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Home at last

By interserve

Twelve-year-old Nisha* didn’t have a family … she had been abandoned, abused, moved from one shelter to another. Because of her mild intellectual disability, hearing loss and speech impediment, other homes were unwilling to take her in. And that is when she came to Mukti.

Three years on, Nisha has learned to trust her house mother and special needs teacher and make this her home. She is keen to learn and in this last school year has progressed through three whole academic years.

Nisha has made many friends and enthusiastically participates in home prayer times and as many activities as she can. At children’s activities on Sundays she learns more about her best friend. She even volunteered to do the reading at our whole school community’s morning devotions one day. You see, Nisha loves her Lord and can read the Word for herself. She has a song of praise and gratitude on her lips to her Lord that she was rescued that day three years ago from roaming aimlessly by a temple in the market place and brought to a home where people love her and show her His love. And she is not letting her mild disability stop her from reaching her God-given potential.

The homes at which I have been serving these two and a half years currently house 600 displaced women and children, most of whom have been abandoned, left destitute or disowned by their families. Sadly, there is a social and religious stigma attached to having a family member with a disability or physical deformity, generally caused by fear of curses and the unknown.

One of my team members has been caring for her special needs family of 24 children for 14 years. Mary’s* love for God shines through her loving, gentle and caring manner. She has most of the girls helping each other, with older and more able ones looking out for the younger and less able. Before dinner, as in all of our homes each evening, the family meets together to sing, read and pray – it is beautiful to hear them sing and worship Him from the heart. Their disabilities aren’t going to stop them from singing a joyful song. When people ask me how these children know Him, I say that God speaks to the heart. These children love so much from the heart.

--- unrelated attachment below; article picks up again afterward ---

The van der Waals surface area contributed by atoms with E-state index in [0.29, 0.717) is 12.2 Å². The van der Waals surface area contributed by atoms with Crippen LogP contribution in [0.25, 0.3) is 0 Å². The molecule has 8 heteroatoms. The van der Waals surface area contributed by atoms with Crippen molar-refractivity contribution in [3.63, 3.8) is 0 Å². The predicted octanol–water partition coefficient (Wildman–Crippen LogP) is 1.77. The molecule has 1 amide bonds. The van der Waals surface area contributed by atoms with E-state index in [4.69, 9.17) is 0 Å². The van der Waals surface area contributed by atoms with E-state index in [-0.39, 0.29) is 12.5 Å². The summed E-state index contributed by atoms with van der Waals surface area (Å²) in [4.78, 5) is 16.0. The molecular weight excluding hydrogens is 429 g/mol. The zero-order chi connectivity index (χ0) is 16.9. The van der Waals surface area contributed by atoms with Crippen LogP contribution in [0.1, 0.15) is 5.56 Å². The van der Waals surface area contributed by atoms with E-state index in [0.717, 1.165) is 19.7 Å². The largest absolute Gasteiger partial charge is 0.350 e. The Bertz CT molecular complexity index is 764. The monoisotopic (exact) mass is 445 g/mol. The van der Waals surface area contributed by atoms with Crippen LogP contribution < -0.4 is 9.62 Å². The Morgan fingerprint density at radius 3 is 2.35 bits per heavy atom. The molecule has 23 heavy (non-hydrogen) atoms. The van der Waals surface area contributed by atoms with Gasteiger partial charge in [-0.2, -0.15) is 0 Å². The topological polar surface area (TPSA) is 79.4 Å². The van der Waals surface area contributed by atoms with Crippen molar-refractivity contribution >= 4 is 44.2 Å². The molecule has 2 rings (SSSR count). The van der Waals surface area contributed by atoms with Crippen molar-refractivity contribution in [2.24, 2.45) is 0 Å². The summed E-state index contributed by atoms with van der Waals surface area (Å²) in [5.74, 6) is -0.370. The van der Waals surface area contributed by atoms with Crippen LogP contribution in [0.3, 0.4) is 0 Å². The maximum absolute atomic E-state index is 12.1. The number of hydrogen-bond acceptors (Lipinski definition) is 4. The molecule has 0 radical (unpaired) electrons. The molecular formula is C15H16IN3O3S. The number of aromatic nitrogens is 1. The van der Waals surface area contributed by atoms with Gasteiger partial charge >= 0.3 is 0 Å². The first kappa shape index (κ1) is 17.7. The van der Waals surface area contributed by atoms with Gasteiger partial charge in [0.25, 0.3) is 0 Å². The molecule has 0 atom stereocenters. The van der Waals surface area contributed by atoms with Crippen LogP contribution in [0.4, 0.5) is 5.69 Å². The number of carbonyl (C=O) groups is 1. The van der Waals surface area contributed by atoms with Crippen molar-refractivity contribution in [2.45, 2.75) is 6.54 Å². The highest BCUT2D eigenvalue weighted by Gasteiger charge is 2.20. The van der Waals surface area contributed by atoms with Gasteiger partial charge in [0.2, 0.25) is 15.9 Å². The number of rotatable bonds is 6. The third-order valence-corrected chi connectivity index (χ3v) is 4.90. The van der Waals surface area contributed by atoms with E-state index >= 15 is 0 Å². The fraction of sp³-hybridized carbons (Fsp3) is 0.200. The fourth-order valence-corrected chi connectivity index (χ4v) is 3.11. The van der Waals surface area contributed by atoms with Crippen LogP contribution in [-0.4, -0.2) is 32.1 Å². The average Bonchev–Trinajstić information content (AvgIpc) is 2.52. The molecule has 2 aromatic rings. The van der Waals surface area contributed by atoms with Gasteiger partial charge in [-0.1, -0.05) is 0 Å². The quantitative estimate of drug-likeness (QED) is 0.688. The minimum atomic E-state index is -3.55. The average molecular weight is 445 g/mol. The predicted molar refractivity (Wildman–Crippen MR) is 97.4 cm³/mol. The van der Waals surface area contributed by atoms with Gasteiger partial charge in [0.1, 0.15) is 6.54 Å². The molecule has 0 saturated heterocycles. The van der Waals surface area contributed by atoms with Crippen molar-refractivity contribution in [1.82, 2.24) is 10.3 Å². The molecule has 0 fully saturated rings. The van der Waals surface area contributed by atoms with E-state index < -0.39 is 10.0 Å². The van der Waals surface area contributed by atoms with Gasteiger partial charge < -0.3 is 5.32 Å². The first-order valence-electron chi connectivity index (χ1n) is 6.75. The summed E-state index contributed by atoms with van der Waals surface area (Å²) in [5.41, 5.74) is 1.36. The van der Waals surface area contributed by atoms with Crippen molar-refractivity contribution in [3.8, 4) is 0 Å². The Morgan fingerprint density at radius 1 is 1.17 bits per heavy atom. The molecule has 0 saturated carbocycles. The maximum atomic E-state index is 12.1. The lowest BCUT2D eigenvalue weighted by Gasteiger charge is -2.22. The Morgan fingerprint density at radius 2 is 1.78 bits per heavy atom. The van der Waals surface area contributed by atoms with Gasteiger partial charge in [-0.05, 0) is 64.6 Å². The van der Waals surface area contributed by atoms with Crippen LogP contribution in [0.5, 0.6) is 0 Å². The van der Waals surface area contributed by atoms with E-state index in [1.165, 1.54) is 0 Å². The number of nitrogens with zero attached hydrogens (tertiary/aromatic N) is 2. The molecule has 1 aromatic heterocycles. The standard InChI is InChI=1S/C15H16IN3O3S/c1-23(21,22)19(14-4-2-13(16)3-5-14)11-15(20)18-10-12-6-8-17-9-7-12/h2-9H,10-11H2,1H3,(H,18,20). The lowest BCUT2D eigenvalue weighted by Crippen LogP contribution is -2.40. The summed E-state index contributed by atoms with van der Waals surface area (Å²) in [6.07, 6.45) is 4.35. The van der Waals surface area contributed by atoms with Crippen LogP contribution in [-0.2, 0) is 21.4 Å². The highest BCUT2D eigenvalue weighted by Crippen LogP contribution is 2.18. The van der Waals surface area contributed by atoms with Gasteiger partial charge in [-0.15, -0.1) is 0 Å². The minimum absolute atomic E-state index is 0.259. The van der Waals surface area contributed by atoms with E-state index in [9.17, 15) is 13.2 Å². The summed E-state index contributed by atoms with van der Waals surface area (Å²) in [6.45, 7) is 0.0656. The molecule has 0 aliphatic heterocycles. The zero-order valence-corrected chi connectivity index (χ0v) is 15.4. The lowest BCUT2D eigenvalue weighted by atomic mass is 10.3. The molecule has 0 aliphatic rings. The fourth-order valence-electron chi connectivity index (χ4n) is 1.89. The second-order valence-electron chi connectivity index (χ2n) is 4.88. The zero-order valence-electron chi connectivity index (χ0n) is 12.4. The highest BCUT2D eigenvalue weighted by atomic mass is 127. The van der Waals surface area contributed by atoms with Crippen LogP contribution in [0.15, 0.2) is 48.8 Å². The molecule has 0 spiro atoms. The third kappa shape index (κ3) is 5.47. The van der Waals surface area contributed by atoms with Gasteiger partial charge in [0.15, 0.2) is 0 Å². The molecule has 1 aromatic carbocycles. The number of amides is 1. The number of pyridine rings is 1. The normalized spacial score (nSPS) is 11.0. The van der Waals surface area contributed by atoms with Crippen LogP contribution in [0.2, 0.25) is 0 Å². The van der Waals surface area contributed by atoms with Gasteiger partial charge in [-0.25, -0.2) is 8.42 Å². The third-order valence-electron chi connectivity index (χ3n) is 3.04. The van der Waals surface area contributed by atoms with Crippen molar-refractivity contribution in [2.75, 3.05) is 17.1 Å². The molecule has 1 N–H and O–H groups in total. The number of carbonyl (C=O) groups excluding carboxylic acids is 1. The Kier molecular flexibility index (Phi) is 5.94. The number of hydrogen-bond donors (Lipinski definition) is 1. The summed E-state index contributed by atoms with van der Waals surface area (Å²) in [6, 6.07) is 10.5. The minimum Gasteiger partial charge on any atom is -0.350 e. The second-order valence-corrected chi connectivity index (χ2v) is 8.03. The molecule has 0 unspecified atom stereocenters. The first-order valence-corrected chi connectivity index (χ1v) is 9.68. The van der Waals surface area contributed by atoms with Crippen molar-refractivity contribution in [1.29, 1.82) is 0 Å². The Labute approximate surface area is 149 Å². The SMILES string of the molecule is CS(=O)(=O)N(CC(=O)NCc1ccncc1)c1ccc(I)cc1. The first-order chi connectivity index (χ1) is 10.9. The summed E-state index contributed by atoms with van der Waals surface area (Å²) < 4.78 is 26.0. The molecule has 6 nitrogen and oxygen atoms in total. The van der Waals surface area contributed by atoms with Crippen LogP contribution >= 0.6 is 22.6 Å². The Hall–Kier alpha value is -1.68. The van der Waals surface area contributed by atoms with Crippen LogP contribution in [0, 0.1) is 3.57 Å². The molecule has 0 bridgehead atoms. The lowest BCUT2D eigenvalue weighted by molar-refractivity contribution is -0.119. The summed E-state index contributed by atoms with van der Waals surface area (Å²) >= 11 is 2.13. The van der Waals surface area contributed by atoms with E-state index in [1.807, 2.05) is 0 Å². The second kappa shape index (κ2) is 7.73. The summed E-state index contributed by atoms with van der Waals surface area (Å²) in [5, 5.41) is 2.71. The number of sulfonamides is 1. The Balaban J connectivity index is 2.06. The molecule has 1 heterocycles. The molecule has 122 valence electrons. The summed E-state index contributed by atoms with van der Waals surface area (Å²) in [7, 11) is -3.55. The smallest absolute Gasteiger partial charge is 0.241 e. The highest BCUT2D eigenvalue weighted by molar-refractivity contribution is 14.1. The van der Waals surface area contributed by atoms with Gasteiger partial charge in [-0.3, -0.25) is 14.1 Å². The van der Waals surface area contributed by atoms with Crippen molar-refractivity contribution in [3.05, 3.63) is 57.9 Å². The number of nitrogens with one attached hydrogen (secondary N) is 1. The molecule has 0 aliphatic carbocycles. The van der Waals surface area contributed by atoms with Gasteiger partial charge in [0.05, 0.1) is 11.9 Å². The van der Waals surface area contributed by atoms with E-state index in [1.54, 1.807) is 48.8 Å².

Praisey* came here in need of a home when she was only 11 years old. She has cerebral palsy and had never been to school before. However, her slurred speech and restricted movement did not deter her from completing secondary school, so that now, at 24 years of age, she is in the second year of college. She aims to eventually teach in our new special school and so use her gifts for God’s glory.

While helping the girls in their family by scribing and translating their sponsorship letters, Praisey helped me with the letter for a little blind and autistic girl who always has a song of praise to sing. She said to me, “You should write to her sponsor that Swati* always sings songs for her God only”. That is Praisey’s heart cry – it is for her Lord. She is an encourager, always looking for the good in others.

There are many beautiful stories of change in this place, where lives are being impacted and empowered to be a blessing to others. Those who have had so little physically have hearts overflowing with gratitude and giving. I get to the end of each day so blessed and grateful. There are challenges aplenty but His mercies are new every morning, great is His faithfulness.

Ingrid serves with Mukti Mission in India. She previously worked in the Philippines for five years, helping to establish schools on the rubbish dumps and slums. Ingrid is qualified and experienced in teaching children with learning difficulties and developing vocational skills programs and will lead the development of the Special Needs School.

*Names have been changed.

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